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Stannard v. Shell Eastern Petroleum Products

Decided: October 2, 1936.

EARL G. STANNARD, PLAINTIFF-RESPONDENT,
v.
SHELL EASTERN PETROLEUM PRODUCTS, INCORPORATED, AND EDGEWOOD SERVICE CORPORATION, DEFENDANTS-APPELLANTS



On appeal from the Supreme Court.

For the appellants Shell Eastern Petroleum Products, Incorporated, Louis B. LeDuc.

For the appellants Edgewood Service Corporation, Maurice L. Praissman.

For the respondent, Bleakly, Stockwell & Burling.

Perskie

The opinion of the court was delivered by

PERSKIE, J. This is defendants' appeal from judgments based on jury verdicts in favor of the plaintiff. These judgments cannot be sustained for reasons which become apparent upon a recurrence to the rather involved factual situation here presented.

Suit was instituted by the plaintiff against the Edgewood Service Corporation (hereinafter called Edgewood) and the Shell Eastern Petroleum Products, Incorporated (hereinafter called Shell), jointly and severally. It is important to

mark the fact that the complaint relates to three separate items only: (1) an alleged unlawful eviction for which damages are sought in an action of trespass quare clausum fregit; (2) an alleged conversion of personal property for which damages are sought in an action of trespass de bonis asportatis; and (3) damages for failure on the part of the defendant Edgewood to return the sum of $100 deposited on account of an agreement made between the plaintiff and Edgewood. There was also a counter-claim by Edgewood against the plaintiff in which the former sought to recover damages for injury to a service station, and damages for personal property loaned by Edgewood to plaintiff. Judgment on this counter-claim was for the plaintiff and the propriety thereof appears to be unchallenged on this appeal.

The proofs disclose that Morris Stempa, the owner of the service station in question leased this station to the defendant Shell for three years commencing November 15th, 1929. Stempa then conveyed the station to Edgewood (of which corporation he had control), and that company executed a renewal lease to Shell to run for three years commencing November 14th, 1933. Throughout the entire period in controversy Shell was paying regularly, first to Stempa and then to Edgewood, the stipulated rent of one cent per gallon of gasoline sold on the premises. At the time of the renewal lease from Edgewood to Shell, Stempa was operating the station for Shell. Then the plaintiff in this action was solicited by Stempa to take over the operation of the station. As an inducement to plaintiff, Stempa procured Edgewood to enter into a written agreement with the plaintiff for the sale of certain equipment at the station owned by Edgewood and for the loan of other equipment. This agreement was conditioned upon the plaintiff's executing a lease for the station with Shell. An "operating agreement" between Shell and the plaintiff was then executed on or about July 6th, 1933. Neither Shell's representative, one Smith, nor Shell itself was ever aware of the contract of sale and loan between Edgewood and the plaintiff. This "operating agreement" was not a lease but merely gave plaintiff a right to buy and sell Shell products at the station and to use Shell's equipment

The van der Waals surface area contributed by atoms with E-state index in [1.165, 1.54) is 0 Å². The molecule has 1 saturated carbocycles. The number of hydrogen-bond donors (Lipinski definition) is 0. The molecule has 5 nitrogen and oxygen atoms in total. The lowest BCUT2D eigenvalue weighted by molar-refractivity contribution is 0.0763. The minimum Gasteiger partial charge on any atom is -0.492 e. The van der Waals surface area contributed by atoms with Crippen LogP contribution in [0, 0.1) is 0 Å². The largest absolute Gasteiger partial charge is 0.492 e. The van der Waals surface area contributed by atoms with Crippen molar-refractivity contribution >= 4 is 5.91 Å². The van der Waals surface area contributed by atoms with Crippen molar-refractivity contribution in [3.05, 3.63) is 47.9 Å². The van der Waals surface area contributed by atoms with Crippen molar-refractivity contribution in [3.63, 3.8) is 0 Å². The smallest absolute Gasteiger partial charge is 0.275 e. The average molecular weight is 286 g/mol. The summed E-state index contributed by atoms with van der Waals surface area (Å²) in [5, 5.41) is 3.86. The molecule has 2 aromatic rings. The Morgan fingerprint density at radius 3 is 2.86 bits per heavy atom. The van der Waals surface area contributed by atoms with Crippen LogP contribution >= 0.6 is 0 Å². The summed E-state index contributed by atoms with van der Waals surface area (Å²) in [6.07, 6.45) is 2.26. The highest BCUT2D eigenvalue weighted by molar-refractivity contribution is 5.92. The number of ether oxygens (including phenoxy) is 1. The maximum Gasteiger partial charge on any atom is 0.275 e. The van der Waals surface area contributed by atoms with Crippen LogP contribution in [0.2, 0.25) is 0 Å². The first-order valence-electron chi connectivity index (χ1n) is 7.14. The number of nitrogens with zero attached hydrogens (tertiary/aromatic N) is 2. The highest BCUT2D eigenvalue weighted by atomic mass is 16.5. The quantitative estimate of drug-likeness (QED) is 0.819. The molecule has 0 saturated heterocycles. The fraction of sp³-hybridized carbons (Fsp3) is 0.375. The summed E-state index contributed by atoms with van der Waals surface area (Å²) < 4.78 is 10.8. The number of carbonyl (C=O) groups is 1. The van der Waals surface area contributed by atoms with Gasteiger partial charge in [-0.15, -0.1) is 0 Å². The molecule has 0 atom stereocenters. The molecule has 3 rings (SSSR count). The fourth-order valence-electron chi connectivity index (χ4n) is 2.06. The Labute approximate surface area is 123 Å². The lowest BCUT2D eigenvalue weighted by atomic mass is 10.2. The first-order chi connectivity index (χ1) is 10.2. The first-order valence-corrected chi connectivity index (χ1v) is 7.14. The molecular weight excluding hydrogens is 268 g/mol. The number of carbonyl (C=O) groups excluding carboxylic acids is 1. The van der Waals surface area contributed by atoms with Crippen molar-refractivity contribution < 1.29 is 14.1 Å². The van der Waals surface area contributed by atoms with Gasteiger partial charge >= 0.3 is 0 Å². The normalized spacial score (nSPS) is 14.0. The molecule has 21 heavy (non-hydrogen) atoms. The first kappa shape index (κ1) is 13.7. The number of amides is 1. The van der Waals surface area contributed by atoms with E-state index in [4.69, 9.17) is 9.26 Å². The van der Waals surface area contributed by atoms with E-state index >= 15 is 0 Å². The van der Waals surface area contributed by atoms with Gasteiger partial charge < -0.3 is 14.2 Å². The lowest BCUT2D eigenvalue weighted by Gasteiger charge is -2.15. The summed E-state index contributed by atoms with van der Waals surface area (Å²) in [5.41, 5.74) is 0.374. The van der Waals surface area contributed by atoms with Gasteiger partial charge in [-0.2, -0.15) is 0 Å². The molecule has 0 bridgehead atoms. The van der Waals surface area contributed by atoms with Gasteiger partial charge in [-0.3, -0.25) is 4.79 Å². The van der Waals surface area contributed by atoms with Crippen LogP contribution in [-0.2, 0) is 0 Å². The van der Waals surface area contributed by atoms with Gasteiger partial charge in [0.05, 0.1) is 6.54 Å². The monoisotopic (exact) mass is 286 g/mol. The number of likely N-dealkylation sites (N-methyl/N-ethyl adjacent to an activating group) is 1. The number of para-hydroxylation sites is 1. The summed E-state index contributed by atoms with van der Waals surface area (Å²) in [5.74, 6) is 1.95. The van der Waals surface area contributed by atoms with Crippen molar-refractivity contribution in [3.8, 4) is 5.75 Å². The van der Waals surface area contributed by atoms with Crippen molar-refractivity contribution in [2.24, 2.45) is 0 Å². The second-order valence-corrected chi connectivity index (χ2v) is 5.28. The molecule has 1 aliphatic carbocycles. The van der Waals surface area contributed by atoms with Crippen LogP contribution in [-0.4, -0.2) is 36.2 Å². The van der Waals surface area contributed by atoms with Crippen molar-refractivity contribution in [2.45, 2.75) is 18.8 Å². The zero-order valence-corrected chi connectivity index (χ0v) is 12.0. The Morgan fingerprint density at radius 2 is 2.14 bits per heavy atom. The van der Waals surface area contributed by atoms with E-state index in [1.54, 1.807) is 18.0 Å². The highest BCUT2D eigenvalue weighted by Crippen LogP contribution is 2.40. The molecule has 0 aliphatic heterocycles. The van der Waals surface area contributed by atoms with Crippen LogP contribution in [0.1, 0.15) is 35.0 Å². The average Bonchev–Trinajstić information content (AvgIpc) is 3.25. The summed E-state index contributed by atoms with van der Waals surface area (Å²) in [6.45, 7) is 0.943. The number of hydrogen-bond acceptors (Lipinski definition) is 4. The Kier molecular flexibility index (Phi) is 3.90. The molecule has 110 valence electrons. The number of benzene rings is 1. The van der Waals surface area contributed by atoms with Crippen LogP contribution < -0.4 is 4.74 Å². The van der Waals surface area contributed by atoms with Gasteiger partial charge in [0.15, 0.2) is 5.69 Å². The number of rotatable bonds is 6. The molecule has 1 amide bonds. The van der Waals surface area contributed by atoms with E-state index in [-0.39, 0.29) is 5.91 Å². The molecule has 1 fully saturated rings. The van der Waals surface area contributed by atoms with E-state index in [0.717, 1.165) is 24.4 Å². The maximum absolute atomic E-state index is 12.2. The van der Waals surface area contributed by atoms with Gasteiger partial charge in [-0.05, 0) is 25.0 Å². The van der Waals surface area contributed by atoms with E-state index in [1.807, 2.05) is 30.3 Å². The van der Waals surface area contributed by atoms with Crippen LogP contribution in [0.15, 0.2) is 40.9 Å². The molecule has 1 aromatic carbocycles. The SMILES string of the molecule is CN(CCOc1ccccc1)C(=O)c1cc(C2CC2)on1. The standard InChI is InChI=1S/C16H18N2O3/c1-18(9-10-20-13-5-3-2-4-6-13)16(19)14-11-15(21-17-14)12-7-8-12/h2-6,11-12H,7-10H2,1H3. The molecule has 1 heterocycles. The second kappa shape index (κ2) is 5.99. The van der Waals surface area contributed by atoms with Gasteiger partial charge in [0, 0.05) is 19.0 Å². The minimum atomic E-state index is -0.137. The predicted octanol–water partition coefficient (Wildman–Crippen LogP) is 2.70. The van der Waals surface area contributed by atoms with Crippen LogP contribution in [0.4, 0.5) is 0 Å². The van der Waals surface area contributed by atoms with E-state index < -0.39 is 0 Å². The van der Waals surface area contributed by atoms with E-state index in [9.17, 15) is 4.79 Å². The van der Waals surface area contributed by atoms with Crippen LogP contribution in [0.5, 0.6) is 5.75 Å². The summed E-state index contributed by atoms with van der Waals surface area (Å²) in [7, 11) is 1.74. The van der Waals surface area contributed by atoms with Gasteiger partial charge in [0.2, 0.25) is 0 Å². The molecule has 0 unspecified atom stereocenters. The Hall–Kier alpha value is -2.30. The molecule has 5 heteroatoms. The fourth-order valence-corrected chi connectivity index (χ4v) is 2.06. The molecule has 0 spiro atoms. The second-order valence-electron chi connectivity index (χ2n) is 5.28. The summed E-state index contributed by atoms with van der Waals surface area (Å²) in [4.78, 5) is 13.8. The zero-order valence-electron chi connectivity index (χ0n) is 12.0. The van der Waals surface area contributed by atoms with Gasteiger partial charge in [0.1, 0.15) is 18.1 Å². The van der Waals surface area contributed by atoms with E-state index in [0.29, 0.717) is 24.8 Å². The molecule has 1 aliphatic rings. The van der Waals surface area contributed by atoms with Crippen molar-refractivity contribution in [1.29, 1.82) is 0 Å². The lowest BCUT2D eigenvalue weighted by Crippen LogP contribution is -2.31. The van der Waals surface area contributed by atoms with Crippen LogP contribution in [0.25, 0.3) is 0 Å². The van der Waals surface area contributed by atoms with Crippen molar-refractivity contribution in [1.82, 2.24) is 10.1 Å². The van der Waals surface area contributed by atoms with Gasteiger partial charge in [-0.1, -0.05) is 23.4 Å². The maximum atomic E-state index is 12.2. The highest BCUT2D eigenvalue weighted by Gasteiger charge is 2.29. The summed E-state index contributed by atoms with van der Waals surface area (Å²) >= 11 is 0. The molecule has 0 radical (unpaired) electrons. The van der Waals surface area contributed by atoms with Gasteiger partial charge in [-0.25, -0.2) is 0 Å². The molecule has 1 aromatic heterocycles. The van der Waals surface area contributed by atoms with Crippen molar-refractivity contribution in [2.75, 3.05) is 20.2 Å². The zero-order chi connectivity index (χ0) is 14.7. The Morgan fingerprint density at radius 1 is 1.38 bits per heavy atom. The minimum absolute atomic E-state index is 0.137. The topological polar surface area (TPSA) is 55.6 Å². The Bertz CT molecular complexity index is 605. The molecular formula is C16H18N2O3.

for this purpose. Several changes were made in the dates on this agreement but the material provisions thereof remain unaltered and the changes that were made therein do not affect this controversy.

Plaintiff continued under the operating agreement until the fall of 1934. On October 17th, 1934, Shell served notice of the termination of the agreement because of the alleged failure of the plaintiff to conduct the business properly. Plaintiff denied this charge but this is immaterial as the terms of the agreement provided for termination by either party for any or no cause upon notice. Several extensions in time were granted the plaintiff, who, evidently in anticipation of removal had on November 1st, 1934, obtained a lease for a garage nearby. On December 5th, 1934, Smith, Shell's representative, Stempa, and one Jeffries, an employe of Stempa, took possession. They inventoried the gas and oil and removed plaintiff's equipment. In accordance with the "operating agreement" Smith tendered plaintiff cash for the amount of the inventory. This tender was refused as was a money ...


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